Written by Adlin Zainal | Images by Katrien Van Huyck
Arriving in Flagstaff, Arizona for NonFictioNOW 2015.
“Singapore is a long way to travel for this conference!” the woman sitting next to me proclaimed when I answered her question on where I was from.
We were both sitting in the Rees room of the High Country Conference Centre in Flagstaff, Arizona with about two dozen other writers waiting to listen to a panel titled “Meditations on Monstrous Characters”, which was about writing on monsters, whether human or not. She lived just down the road and the closest she had ever been to Singapore, she said, was Hong Kong.
I had indeed travelled a long way to attend the NonfictioNOW 2015 conference, held in October. Together with four fellow schoolmates, we had travelled over 20 hours by plane and another two hours by bus up the winding mountain roads.
NonfictioNOW 2015 was hosted by Northern Arizona University, in partnership with Yale-NUS College and RMIT University. The conference was attended by over 400 nonfiction writers, teachers, and students from around the world in an effort to explore the past, present, and future of nonfiction. Professor Robin Hemley, director of Yale-NUS College’s Writers’ Centre, was one of the three co-chairs for the conference.
Professor Robin Hemley with writers Francesca Rendle-Short, David Carlin and Tim Flannery, before the start of one of the keynote panels.
I was involved with the conference from its planning stages, helping primarily to put together the website, so actually being on the ground in Flagstaff was both exciting and terrifying. Before leaving, I remember telling my friends, “This is a whole year’s work come to fruition”. Being at the conference itself felt strange — like an abstract concept was coming together in the 500-odd participants and over 60 panels and keynotes. Throughout the conference, I saw writers discussing their work over coffee breaks, lunch dates and even toilet breaks! It was a close-knit community that, for the three days I was there, I got to experience in all its vitality and creativity.
The trip also gave me a rare opportunity to network with other writers, broaden my writing repertoire, and most importantly, understand writing as both a passion and a career.
And what of the amazing quality of panels? One of my favorites was a panel on writing about family, aptly titled “When a Writer is Born into a Family, the Family is F’d”. Coming from a traditionally conservative Asian society, one of the topics I’ve always grappled with was writing about family. Growing up, I was told never to do so, because such topics were private and could reflect badly on myself. The absolute rawness with which the panelists shared their often-heartbreaking experiences about writing on something so deeply personal and difficult left me teary-eyed, but also with a new understanding and resolve on how to treat the topic with respect and delicacy.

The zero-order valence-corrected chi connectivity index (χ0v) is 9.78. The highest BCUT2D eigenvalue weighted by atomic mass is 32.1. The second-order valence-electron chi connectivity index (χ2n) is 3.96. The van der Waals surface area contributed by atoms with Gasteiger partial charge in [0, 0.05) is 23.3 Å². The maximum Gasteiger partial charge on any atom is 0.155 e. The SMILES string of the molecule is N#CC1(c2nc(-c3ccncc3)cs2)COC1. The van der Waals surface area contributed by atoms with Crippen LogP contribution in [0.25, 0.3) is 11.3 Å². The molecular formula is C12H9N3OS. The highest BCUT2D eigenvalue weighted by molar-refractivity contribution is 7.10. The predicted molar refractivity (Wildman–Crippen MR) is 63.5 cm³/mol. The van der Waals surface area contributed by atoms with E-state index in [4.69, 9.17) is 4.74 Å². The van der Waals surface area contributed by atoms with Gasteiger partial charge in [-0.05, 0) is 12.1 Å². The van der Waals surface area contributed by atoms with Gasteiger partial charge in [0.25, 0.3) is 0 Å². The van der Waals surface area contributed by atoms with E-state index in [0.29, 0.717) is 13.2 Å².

That experience was not isolated. I spent the entire conference being surprised and inspired by not just the talent, but the humility of the panelists and keynote speakers. Brian Doyle, one of the keynote speakers, declared, “Stories are food!” before telling the audience that the stories we needed to write are all around us. Michael Martone and Ander Monson cleverly played on the “key” aspect of “keynote” to entertain all in attendance with a collection of stories about, well, keys. Tim Flannery proved to everyone that writing about science does not have to be flat and mechanical, which I am sure my fellow liberal arts and sciences peers can appreciate.
I walked away from the conference with a sense of awe, which after a month has translated into countless nights putting pen to paper (or fingers on keyboard), applying everything I’ve learnt, both technical and spiritual. I feel like I’m a better writer for having attended the conference. Here’s to NonfictioNOW 2017!